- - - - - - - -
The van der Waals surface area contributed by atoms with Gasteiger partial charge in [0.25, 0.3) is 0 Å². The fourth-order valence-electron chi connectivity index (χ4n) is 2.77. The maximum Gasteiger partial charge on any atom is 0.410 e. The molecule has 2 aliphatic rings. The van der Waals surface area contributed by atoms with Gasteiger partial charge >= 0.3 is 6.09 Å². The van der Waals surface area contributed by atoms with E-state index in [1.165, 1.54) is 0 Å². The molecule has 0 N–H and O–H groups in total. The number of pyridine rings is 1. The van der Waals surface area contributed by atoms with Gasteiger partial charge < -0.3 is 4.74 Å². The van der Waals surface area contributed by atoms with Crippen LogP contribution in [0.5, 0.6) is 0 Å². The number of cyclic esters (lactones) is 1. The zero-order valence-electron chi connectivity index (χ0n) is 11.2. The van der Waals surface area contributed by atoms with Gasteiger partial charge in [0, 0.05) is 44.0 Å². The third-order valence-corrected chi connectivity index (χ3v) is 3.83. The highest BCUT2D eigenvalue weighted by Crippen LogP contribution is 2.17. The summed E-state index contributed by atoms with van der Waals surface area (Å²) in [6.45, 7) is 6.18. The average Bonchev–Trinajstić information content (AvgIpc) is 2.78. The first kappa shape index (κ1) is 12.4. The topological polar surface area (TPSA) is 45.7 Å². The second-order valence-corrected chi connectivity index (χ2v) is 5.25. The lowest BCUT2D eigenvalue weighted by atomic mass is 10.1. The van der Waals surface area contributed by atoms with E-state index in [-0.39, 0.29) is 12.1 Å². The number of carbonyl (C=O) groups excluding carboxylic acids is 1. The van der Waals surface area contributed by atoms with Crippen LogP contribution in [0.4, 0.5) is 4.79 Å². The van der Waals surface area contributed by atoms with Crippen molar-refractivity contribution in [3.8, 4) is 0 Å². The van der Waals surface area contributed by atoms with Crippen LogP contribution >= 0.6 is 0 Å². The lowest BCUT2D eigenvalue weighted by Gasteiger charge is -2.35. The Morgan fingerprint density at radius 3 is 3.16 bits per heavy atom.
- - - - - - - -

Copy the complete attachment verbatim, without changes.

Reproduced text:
The van der Waals surface area contributed by atoms with Gasteiger partial charge in [0.25, 0.3) is 0 Å². The fourth-order valence-electron chi connectivity index (χ4n) is 2.77. The maximum Gasteiger partial charge on any atom is 0.410 e. The molecule has 2 aliphatic rings. The van der Waals surface area contributed by atoms with Gasteiger partial charge >= 0.3 is 6.09 Å². The van der Waals surface area contributed by atoms with E-state index in [1.165, 1.54) is 0 Å². The molecule has 0 N–H and O–H groups in total. The number of pyridine rings is 1. The van der Waals surface area contributed by atoms with Gasteiger partial charge < -0.3 is 4.74 Å². The van der Waals surface area contributed by atoms with Crippen LogP contribution in [0.5, 0.6) is 0 Å². The number of cyclic esters (lactones) is 1. The zero-order valence-electron chi connectivity index (χ0n) is 11.2. The van der Waals surface area contributed by atoms with Gasteiger partial charge in [0, 0.05) is 44.0 Å². The third-order valence-corrected chi connectivity index (χ3v) is 3.83. The highest BCUT2D eigenvalue weighted by Crippen LogP contribution is 2.17. The summed E-state index contributed by atoms with van der Waals surface area (Å²) in [6.45, 7) is 6.18. The average Bonchev–Trinajstić information content (AvgIpc) is 2.78. The first kappa shape index (κ1) is 12.4. The topological polar surface area (TPSA) is 45.7 Å². The second-order valence-corrected chi connectivity index (χ2v) is 5.25. The lowest BCUT2D eigenvalue weighted by atomic mass is 10.1. The van der Waals surface area contributed by atoms with E-state index in [-0.39, 0.29) is 12.1 Å². The number of carbonyl (C=O) groups excluding carboxylic acids is 1. The van der Waals surface area contributed by atoms with Crippen LogP contribution in [0.4, 0.5) is 4.79 Å². The van der Waals surface area contributed by atoms with Crippen molar-refractivity contribution in [3.8, 4) is 0 Å². The van der Waals surface area contributed by atoms with Crippen LogP contribution >= 0.6 is 0 Å². The lowest BCUT2D eigenvalue weighted by Gasteiger charge is -2.35. The Morgan fingerprint density at radius 3 is 3.16 bits per heavy atom.